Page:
This table depicts the Romney deficit or surplus in support for president in polling before the debate, after the debate, and currently. The trend columns indicate the difference in Romney support between the pre-debate numbers and the post-debate numbers as well as the pre-debate numbers and the current numbers. A positive number (green) in the trend column means that Romney has gained support between the two polling periods. Note, I compare within polls so that we can observe trends irrespective of the sampling technique and likely voter screen differences between the included polls.

One fact that should be immediately apparent is that there has unquestionably been a Romney surge. No poll included above shows Obama gaining, within their poll, over the last four weeks. The best Obama does is in the Hartford/Courant and IBD/TPP polls, both of which show no change in the race. Among the polls that have a pre-debate poll and a current poll on the race, the average Romney surge is 3.7%. That’s strong evidence that Romney’s surge out of the first debate has been durable — not a bump based on favorable media coverage. Note, the media consensus over the last 3 debates (1 VP, 2 Presidential) have been that the Obama/Biden ticket “won” the debate (at least narrowly). Despite this, Romney has seen his surge in the polls stabilize. In fact, it is even better than that for Romney if we focus on the polls that have a pre-debate, post-debate, and current poll in the above table. Those five polls are here:

preference cascade evidence 2

Note that among these polls, the trend to the current polling (which has baked into it the VP and 2nd presidential debate performances) from the pre-first debate polls is larger than the trend to the polling immediately after the debate. The average gain from the pre-debate polls to the immediate post-debate polls is 4%. However, the average gain from the pre-debate polls to the current polls is 5.33%. Romney is doing better now than he was in the immediate aftermath of his unamimous first debate victory by a little less than 1.5% points — a 26% improvement on his post-debate surge. This suggests that despite two Obama/Biden “victories” in the debates, the Romney surge has, in fact, deepened. Why might this be? A big part of the story is the misunderstanding of what the first debate performance was about. Alot of the debate analysis has focused on “winning on points”…in other words, analysts have looked at the debates as a competition. If one participant “out scores” the other, then that participant won. The consensus after the first debate was that Romney won — i.e. out-performed Obama. He certainly did that, but that is not what instigated the surge towards Romney in the polls. What instigated the surge was a preference cascade – an inflection point that established Romney as a credible alternative to Obama.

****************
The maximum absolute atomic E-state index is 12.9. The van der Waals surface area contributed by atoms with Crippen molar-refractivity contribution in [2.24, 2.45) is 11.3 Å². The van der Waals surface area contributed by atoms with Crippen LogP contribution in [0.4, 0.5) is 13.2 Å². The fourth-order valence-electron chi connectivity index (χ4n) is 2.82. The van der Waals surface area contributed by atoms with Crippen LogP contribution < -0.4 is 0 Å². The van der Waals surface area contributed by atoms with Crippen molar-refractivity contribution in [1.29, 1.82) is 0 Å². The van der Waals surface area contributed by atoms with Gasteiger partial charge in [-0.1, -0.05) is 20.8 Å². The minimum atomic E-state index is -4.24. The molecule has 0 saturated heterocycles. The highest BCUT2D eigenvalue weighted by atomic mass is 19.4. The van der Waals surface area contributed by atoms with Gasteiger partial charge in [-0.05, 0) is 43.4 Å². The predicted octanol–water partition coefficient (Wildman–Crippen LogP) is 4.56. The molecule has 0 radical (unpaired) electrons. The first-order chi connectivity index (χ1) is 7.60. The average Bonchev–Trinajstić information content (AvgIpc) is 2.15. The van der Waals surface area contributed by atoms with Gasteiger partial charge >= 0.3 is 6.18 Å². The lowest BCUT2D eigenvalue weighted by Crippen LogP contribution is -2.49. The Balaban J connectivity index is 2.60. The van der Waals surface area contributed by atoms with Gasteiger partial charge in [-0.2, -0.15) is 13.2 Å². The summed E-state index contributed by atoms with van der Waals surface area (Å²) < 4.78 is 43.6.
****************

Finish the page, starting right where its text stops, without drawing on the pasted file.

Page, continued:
What many missed in the coverage of Obama’s lead up until the first debate was the fact that, despite that lead, Obama never topped 50% in the RCP average. Let’s look at the trend here:

As you can see, most of the Obama’s lead in the RCP average was built on depressing Romney’s numbers below 47%…not on Obama getting above 50%. Only at one time in the race over the last 6 months did Obama approach 50%, and that was a consequence of the bump he recieved after the Democratic National Convention. Those numbers quickly dissapated, with Obama returning to that 47% equilibrium. In contrast, Romney’s numbers are improving even 2 weeks out from that debate performance. The answer to the puzzle lies in this observation: A majority of the voting public had already decided they did not support President Obama. What they had not decided, before the debate, was whether or not they could support Romney as an acceptable alternative. What that first debate performance accomplished for Romney wasn’t a victory on points — it wouldn’t have mattered if Obama had performed well (as he did in the second and third debates). What mattered is that Romney painted himself as a viable alternative to Obama — and that’s exactly what a majority of the electorate is looking for. And that’s why things are looking up for Romney…and very gloomy for President Obama. And it is also why the subsequent debates and debate performances have failed to slow/suspend the Romney surge.

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A Bad Lip Reading of 1st Debate

Thursday, 18. October 2012 6:32

It’s party time, chumps.

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Why Obama is in Trouble

Wednesday, 17. October 2012 9:45